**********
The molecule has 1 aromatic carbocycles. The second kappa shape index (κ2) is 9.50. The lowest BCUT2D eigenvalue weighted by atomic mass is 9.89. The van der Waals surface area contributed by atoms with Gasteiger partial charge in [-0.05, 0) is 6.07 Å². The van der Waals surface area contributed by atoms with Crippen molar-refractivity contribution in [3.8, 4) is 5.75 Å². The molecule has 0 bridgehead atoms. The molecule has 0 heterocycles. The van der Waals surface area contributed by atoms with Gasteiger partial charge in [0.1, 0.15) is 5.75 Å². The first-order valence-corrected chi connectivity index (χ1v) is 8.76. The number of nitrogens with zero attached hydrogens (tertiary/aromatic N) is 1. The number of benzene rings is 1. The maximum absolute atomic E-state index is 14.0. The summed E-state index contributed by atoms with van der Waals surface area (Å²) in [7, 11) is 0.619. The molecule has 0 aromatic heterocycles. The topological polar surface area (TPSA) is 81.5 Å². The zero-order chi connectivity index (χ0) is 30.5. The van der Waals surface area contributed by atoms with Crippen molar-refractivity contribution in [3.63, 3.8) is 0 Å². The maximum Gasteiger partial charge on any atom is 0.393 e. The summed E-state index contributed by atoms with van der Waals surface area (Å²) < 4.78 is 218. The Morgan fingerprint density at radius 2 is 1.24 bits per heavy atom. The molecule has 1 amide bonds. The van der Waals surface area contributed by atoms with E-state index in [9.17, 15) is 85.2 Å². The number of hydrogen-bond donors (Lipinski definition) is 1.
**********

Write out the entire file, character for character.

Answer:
The molecule has 1 aromatic carbocycles. The second kappa shape index (κ2) is 9.50. The lowest BCUT2D eigenvalue weighted by atomic mass is 9.89. The van der Waals surface area contributed by atoms with Gasteiger partial charge in [-0.05, 0) is 6.07 Å². The van der Waals surface area contributed by atoms with Crippen molar-refractivity contribution in [3.8, 4) is 5.75 Å². The molecule has 0 bridgehead atoms. The molecule has 0 heterocycles. The van der Waals surface area contributed by atoms with Gasteiger partial charge in [0.1, 0.15) is 5.75 Å². The first-order valence-corrected chi connectivity index (χ1v) is 8.76. The number of nitrogens with zero attached hydrogens (tertiary/aromatic N) is 1. The number of benzene rings is 1. The maximum absolute atomic E-state index is 14.0. The summed E-state index contributed by atoms with van der Waals surface area (Å²) in [7, 11) is 0.619. The molecule has 0 aromatic heterocycles. The topological polar surface area (TPSA) is 81.5 Å². The zero-order chi connectivity index (χ0) is 30.5. The van der Waals surface area contributed by atoms with Crippen molar-refractivity contribution in [3.63, 3.8) is 0 Å². The maximum Gasteiger partial charge on any atom is 0.393 e. The summed E-state index contributed by atoms with van der Waals surface area (Å²) < 4.78 is 218. The Morgan fingerprint density at radius 2 is 1.24 bits per heavy atom. The molecule has 1 amide bonds. The van der Waals surface area contributed by atoms with E-state index in [9.17, 15) is 85.2 Å². The number of hydrogen-bond donors (Lipinski definition) is 1.